The golden-orange flowers of Erica quadrisulcata grow in axillary clusters near stem tips. The narrow, curved corolla tubes become from 2 cm to 3,5 cm long.
The corolla tubes have four longitudinal ridges. In this Kirstenbosch photo, the ridges are accentuated by the partial withering of the flowers as it is already April; flowering normally occurs in summer. The specific name quadrisulcata is derived from the Latin words quadratus meaning in fours (or squared) and sulcatus meaning furrowed, from sulco, to plough.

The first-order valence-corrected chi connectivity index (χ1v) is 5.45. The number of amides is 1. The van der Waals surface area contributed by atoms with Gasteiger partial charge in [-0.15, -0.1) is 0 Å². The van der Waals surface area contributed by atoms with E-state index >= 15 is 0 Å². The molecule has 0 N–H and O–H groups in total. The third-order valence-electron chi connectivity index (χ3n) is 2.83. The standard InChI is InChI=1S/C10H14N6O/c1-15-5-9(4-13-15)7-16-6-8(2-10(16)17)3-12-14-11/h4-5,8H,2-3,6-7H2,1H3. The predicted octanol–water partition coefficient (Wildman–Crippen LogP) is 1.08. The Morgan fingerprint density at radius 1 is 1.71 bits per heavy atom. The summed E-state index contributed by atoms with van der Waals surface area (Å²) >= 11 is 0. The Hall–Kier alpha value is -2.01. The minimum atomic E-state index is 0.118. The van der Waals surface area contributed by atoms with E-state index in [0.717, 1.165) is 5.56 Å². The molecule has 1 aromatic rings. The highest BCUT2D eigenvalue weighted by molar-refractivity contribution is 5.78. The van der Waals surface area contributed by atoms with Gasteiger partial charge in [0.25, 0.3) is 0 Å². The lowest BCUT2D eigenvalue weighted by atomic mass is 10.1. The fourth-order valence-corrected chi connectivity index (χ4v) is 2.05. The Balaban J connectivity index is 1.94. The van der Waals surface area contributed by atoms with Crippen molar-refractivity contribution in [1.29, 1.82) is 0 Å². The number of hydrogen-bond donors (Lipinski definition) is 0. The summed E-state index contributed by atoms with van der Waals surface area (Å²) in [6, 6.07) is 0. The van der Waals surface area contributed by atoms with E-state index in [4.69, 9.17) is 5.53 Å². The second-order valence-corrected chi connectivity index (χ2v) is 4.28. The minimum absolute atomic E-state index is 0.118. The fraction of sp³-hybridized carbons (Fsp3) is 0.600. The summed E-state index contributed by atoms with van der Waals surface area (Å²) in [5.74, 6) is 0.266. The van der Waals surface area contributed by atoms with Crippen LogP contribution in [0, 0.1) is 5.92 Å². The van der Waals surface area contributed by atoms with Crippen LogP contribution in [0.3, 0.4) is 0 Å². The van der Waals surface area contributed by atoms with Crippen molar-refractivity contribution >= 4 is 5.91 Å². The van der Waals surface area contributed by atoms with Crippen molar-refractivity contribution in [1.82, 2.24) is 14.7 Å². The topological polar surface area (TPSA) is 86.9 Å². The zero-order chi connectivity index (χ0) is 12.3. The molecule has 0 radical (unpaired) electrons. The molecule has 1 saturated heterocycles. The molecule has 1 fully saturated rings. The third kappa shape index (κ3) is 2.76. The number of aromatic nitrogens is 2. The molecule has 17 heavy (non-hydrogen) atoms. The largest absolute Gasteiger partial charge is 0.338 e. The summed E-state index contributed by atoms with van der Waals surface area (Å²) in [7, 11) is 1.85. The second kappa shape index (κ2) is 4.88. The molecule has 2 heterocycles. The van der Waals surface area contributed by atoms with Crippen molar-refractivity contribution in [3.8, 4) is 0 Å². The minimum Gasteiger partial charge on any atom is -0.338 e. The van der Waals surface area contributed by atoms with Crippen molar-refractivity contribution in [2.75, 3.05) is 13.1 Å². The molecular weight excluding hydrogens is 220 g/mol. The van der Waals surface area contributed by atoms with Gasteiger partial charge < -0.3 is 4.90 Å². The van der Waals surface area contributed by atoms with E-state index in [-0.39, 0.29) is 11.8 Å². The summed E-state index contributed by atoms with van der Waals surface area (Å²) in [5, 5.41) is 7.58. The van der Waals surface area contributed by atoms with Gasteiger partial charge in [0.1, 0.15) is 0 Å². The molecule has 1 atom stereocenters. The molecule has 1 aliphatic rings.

When the flower opens, the small, shallow corolla lobes flare at the tube mouth and expose the dark anthers; this is no longer in evidence here. Some of the styles are well exserted in the photo while anthers don’t protrude outside the corolla of this Erica. Narrow, leaf-like sepals are visible at the tube base (Bond and Goldblatt, 1984; www.plantzafrica.com).